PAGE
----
Sales to stay low, while prices still expected to stabilize. We expect housing policy to remain tight in Shanghai throughout 2017. As such, we maintain our forecast that sales in the mass market will stay low in 2017. In the high-end segment, sales are expected to remain subdued in 2017, mainly due to limited new supply in the pipeline. “Although price growth has decelerated in the past few quarters, we do not expect prices to experience a correction over the rest of the year,” said Stephenie Zhou, Head of Project Sales for JLL Shanghai. Developers are unlikely to offer any price discounts in the following months, as upgrade demand remains largely intact.
Leasing environment stable. The first quarter saw a further improvement in retailer sentiment as several brands reported rising y-o-y sales. “This change has yet to translate into increased leasing activity, however, and we expect it will take more than a few quarters of rebounding sales for chains to reconsider expansion strategies,” said James Hawkey, head of Retail for JLL China. Food & beverage, children’ entertainment, and health-oriented tenants like gyms and sportswear continued to drive leasing activity. In the fashion category, domestic online designers’ brands began seeking space in prime malls in an effort to develop their offline brand presences.
Supply wave takes a breather. Lilacs International Plaza opened in the Century Avenue submarket in Pudong, catering to F&B and entertainment needs of nearby office workers and residents. Greenland Being Funny opened in the Xuhui Bund with at least 40% of NLA planned for F&B. The two projects had a combined GFA of only 127,000 sqm, giving the Shanghai market its lowest quarterly supply in over a year, following a massive 2016. Prime vacancy remained flat at 9.7% as projects in submarkets like West Nanjing Road saw rising occupancy, while occupancy in Xujiahui and Lujiazui slightly declined. Vacancy increased to 9.9% in the decentralized market as the quarter’s two new completions opened with vacancy above the market average.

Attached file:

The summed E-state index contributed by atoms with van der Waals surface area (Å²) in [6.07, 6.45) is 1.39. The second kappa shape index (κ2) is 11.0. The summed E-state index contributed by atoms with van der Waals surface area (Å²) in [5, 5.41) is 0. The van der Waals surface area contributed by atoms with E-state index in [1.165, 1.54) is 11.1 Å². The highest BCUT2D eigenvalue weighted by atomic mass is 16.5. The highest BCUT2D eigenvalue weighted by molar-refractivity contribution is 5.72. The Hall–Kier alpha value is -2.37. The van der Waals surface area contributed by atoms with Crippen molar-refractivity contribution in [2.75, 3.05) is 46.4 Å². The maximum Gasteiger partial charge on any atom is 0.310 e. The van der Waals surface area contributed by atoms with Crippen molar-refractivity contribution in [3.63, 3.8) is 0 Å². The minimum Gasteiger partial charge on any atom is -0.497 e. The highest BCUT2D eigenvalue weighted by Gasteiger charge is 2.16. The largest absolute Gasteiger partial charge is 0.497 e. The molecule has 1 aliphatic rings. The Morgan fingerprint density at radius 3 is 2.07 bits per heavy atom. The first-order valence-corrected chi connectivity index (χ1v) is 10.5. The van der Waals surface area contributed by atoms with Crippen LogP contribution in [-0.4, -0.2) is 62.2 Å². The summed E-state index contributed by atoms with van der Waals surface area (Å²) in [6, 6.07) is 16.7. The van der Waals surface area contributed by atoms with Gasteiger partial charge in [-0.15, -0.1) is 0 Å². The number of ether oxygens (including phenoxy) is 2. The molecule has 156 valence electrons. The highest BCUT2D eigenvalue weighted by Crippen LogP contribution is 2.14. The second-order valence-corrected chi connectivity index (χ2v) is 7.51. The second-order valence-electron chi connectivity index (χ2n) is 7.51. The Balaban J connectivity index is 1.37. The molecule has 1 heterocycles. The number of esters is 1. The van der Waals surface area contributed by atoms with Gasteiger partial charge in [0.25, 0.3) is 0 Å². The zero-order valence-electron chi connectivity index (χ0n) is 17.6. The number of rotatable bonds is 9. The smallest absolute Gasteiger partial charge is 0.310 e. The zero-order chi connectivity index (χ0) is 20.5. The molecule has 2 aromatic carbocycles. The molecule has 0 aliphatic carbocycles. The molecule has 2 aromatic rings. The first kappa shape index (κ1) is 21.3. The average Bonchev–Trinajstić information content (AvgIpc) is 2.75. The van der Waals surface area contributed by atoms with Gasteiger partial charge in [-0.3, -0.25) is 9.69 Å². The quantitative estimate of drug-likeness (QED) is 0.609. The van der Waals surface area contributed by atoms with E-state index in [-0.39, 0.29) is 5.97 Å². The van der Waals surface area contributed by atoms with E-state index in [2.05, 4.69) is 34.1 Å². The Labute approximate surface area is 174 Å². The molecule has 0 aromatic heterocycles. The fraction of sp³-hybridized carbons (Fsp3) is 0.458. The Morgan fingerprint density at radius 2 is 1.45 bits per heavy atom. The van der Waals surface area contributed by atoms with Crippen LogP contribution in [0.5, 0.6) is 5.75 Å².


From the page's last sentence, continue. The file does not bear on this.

Rental growth accelerates in both prime and decentralized markets. In the prime market, open-market ground floor base rents increased by 2.1% y-o-y to RMB 52.2 per sqm per day on a like-for-like basis. Decentralized rents rose 3.6% y-o-y to RMB 21.0 per sqm per day. Rental growth was driven by the Xujiahui and Wujiaochang submarkets, where foot traffic is high and major projects finished repositioning and tenant adjustment.
1Q17 net-absorption falls after strong fourth quarter. Seasonal effects due to the Chinese New Year led to a rare case in which the quarter’s new projects reached completion without pre-commitments. In addition, several 3PL tenants withdrew from projects in Lingang submarket upon the expiration of their leases. As a result, net take-up fell to negative 15,580 sqm, the market’s first negative absorption in three years. Stuart Ross, Head of Industrial for JLL China, noted “That said, projects in West Shanghai remained in high demand, recording positive net-absorption of over 5,000 sqm on the back of strong demand from 3PL tenants. This activity left the western part of the city with only frictional space available for lease.”
Four projects completed in the first quarter. 1Q17 saw four new completions which added a combined 250,000 sqm to the non-bonded market. Over half of the new supply this quarter entered East Shanghai, as GLP completed two projects in Pudong. Given a lack of committed space from the new projects and rising vacancy in the Lingang submarket, Shanghai’s overall vacancy rate climbed from 7.3% to 12.2%. Vacancy in West Shanghai remained near zero while vacancy in East Shanghai increased from 9% to 18%.
Rents mostly flat in the quarter. Rents edged up 0.3%, slightly slower than the previous quarter as most landlords kept their rental levels flat given the uptick in vacancy. Conversely, landlords in West Shanghai still had leverage to raise rents.
Quiet start for 2017. Following a record high transaction volume of RMB 48.8 billion in 4Q16, Shanghai’s 1Q17 transaction volume fell to RMB 14.8 billion, down 69.7% q-o-q and 11.8% y-o-y. The office sector continued to dominate the Shanghai’s investment market with a total transaction volume of RMB 5.9 billion, or 40% of the total. Mixed-used properties accounted for RMB 3.3 billion, or 22 percent of the total. Retail space transaction volumes reached RMB 2.2 billion for a 15% share, and high-end residential transactions were not far behind with RMB 2.1 billion transacted, accounting for 14 percent of Shanghai’s total.
Investors remain interested despite high prices. Despite 1Q17’s lower transaction volume, investors continued actively seeking investment opportunities in Shanghai. The first quarter’s slowdown was attributed in part to the limited number of quality assets that were available for sale in the market, especially following investors’ 4Q16 buying spree. Another reason stemmed from sellers’ often standing firm on price, which left buyers with limited discounts and likely prolonged their decision making on potential deals.